Many landowners decided to convert arable land to pasture for sheep. This led to evictions, and a lack of jobs as rearing sheep was a much less labour intensive exercise. Communities who had lived by the plough started to fall apart and the residents of Wharram Percy gradually left.

There are still the grassed over remains of 2 manor houses and 40 peasant houses at the location. The site is English Heritage owned but free to access – and a plan of how the village was laid out can be found on this link.

The only remaining building from the period is the ruins of St. Martin’s Church. Some recent works have taken place to stabilise the structure but it is still in pretty good condition structurally. The blue skies and white clouds on the day we visited helped create some great images.

From Wharram Percy we headed past the old Mill Pond where the old Mill would have sat and up a fairly steep bank.

This took us up onto the ridge at the top of Deep Dale. This was one of the most beautiful parts of the walk as the path took us around the edge of the curving dry chalk V shaped dale with stunning views back into the valley and over to the ruined church at Wharram Percy.

This stretch followed the Yorkshire Wolds way but at the end of Deepdale we picked up a path on our left to join the Centenary Way, which ran along the edge of fields of root vegetables.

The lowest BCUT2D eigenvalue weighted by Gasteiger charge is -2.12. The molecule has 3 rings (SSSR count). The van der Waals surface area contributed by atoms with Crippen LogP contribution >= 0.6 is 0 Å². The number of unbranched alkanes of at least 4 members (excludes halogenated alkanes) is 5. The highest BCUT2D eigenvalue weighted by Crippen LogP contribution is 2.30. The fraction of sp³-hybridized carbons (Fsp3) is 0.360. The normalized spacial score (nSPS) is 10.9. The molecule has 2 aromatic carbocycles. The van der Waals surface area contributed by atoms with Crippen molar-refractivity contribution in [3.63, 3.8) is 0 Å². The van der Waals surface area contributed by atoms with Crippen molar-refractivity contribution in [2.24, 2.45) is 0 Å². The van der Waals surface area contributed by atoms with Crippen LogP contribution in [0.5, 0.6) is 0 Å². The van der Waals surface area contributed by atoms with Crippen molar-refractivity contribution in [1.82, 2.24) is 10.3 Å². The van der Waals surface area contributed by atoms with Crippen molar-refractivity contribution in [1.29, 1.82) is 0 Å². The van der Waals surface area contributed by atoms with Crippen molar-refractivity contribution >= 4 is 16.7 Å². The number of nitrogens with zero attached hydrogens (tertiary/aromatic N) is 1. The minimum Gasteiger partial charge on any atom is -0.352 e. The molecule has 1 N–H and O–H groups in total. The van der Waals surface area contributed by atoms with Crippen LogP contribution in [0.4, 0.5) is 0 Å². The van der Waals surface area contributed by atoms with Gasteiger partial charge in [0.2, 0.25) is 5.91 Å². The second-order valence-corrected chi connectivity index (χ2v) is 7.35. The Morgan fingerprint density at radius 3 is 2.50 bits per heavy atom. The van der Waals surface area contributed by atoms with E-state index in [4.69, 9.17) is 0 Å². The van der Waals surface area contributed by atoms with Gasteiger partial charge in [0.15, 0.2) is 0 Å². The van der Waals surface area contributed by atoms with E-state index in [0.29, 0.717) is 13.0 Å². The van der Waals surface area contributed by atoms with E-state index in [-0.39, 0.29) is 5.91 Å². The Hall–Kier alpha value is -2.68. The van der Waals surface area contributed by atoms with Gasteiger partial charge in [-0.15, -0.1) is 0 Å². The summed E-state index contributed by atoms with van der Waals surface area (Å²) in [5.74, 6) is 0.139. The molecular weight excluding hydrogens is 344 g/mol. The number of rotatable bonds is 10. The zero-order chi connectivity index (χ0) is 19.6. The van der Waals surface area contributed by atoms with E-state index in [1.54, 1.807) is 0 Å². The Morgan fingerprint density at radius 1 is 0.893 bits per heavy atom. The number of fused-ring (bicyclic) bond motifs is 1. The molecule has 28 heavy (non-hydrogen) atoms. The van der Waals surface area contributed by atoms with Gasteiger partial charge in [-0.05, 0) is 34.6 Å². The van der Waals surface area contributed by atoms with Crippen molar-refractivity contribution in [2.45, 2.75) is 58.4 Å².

We skirted the edge of Court Dale before meeting Water Dale. This narrow path followed a contour part way up the Dale which we walked along before dropping down back into Thixendale. The sun was out and the colours helped create a great vista.

Whilst we had originally planned to stop for a pint in the Cross Keys at the end of the walk, sadly the pub didn’t open until 6pm. Fortunately some emergency beers from the boot of the car came in handy!

The walk is exactly 10 miles and whilst there are 5 or 6 climbs in and out of different Dales, it is a relatively easy walk and pretty well signed.

We originally found the walk on the BBC Countryfile website – so if you fancy doing this walk there is access to the route and a map.